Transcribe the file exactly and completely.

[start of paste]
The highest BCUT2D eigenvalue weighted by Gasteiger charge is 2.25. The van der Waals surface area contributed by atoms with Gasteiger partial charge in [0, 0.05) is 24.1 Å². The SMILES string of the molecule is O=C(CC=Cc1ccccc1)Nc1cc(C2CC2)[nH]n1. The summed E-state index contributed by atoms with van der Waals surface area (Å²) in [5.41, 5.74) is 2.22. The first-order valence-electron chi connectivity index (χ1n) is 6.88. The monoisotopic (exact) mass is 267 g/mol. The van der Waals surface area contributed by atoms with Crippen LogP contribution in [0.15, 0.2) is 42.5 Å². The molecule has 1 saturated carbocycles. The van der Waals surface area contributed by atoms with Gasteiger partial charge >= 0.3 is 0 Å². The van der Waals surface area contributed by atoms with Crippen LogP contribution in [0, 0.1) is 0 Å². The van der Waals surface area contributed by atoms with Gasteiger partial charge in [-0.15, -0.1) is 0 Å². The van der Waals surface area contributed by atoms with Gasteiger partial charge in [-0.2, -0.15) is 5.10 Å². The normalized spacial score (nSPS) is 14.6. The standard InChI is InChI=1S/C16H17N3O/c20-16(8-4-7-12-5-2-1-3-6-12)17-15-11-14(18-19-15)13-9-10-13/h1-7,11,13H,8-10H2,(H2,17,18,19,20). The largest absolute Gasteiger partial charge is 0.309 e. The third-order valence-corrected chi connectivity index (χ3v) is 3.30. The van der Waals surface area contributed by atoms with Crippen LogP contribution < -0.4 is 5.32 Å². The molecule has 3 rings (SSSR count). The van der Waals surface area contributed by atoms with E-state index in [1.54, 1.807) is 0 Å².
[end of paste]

The highest BCUT2D eigenvalue weighted by Gasteiger charge is 2.25. The van der Waals surface area contributed by atoms with Gasteiger partial charge in [0, 0.05) is 24.1 Å². The SMILES string of the molecule is O=C(CC=Cc1ccccc1)Nc1cc(C2CC2)[nH]n1. The summed E-state index contributed by atoms with van der Waals surface area (Å²) in [5.41, 5.74) is 2.22. The first-order valence-electron chi connectivity index (χ1n) is 6.88. The monoisotopic (exact) mass is 267 g/mol. The van der Waals surface area contributed by atoms with Crippen LogP contribution in [0.15, 0.2) is 42.5 Å². The molecule has 1 saturated carbocycles. The van der Waals surface area contributed by atoms with Gasteiger partial charge >= 0.3 is 0 Å². The van der Waals surface area contributed by atoms with Crippen LogP contribution in [0, 0.1) is 0 Å². The van der Waals surface area contributed by atoms with Gasteiger partial charge in [-0.15, -0.1) is 0 Å². The van der Waals surface area contributed by atoms with Gasteiger partial charge in [-0.2, -0.15) is 5.10 Å². The normalized spacial score (nSPS) is 14.6. The standard InChI is InChI=1S/C16H17N3O/c20-16(8-4-7-12-5-2-1-3-6-12)17-15-11-14(18-19-15)13-9-10-13/h1-7,11,13H,8-10H2,(H2,17,18,19,20). The largest absolute Gasteiger partial charge is 0.309 e. The third-order valence-corrected chi connectivity index (χ3v) is 3.30. The van der Waals surface area contributed by atoms with Crippen LogP contribution < -0.4 is 5.32 Å². The molecule has 3 rings (SSSR count). The van der Waals surface area contributed by atoms with E-state index in [1.54, 1.807) is 0 Å².